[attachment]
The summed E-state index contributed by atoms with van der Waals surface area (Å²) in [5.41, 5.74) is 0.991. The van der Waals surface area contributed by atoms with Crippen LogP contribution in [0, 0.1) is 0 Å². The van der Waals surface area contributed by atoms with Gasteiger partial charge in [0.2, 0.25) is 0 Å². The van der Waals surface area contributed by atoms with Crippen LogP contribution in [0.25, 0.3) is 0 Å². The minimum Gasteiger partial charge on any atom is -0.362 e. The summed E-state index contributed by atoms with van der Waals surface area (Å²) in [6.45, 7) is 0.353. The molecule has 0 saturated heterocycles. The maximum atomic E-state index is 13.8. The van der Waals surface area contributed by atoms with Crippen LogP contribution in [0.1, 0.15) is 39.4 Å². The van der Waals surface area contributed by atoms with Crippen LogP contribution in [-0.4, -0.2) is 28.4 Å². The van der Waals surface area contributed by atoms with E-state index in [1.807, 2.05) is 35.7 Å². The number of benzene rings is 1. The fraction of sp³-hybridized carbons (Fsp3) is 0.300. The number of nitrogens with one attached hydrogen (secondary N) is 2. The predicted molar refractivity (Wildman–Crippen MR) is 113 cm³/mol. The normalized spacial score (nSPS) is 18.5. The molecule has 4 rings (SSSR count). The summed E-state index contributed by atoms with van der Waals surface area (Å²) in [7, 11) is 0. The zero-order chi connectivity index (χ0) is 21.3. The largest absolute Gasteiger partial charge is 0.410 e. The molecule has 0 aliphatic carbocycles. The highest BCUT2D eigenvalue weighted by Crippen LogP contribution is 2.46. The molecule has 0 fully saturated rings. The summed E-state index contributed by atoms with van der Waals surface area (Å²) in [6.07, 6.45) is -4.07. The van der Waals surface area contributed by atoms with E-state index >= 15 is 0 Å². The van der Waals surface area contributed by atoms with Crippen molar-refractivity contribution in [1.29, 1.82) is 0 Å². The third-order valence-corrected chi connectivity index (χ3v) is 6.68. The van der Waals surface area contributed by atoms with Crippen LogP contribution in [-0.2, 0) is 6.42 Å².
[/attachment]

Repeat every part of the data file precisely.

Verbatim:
The summed E-state index contributed by atoms with van der Waals surface area (Å²) in [5.41, 5.74) is 0.991. The van der Waals surface area contributed by atoms with Crippen LogP contribution in [0, 0.1) is 0 Å². The van der Waals surface area contributed by atoms with Gasteiger partial charge in [0.2, 0.25) is 0 Å². The van der Waals surface area contributed by atoms with Crippen LogP contribution in [0.25, 0.3) is 0 Å². The minimum Gasteiger partial charge on any atom is -0.362 e. The summed E-state index contributed by atoms with van der Waals surface area (Å²) in [6.45, 7) is 0.353. The molecule has 0 saturated heterocycles. The maximum atomic E-state index is 13.8. The van der Waals surface area contributed by atoms with Crippen LogP contribution in [0.1, 0.15) is 39.4 Å². The van der Waals surface area contributed by atoms with Crippen LogP contribution in [-0.4, -0.2) is 28.4 Å². The van der Waals surface area contributed by atoms with E-state index in [1.807, 2.05) is 35.7 Å². The number of benzene rings is 1. The fraction of sp³-hybridized carbons (Fsp3) is 0.300. The number of nitrogens with one attached hydrogen (secondary N) is 2. The predicted molar refractivity (Wildman–Crippen MR) is 113 cm³/mol. The normalized spacial score (nSPS) is 18.5. The molecule has 4 rings (SSSR count). The summed E-state index contributed by atoms with van der Waals surface area (Å²) in [7, 11) is 0. The zero-order chi connectivity index (χ0) is 21.3. The largest absolute Gasteiger partial charge is 0.410 e. The molecule has 0 aliphatic carbocycles. The highest BCUT2D eigenvalue weighted by Crippen LogP contribution is 2.46. The molecule has 0 fully saturated rings. The summed E-state index contributed by atoms with van der Waals surface area (Å²) in [6.07, 6.45) is -4.07. The van der Waals surface area contributed by atoms with E-state index >= 15 is 0 Å². The van der Waals surface area contributed by atoms with Crippen molar-refractivity contribution in [1.29, 1.82) is 0 Å². The third-order valence-corrected chi connectivity index (χ3v) is 6.68. The van der Waals surface area contributed by atoms with Crippen LogP contribution in [-0.2, 0) is 6.42 Å².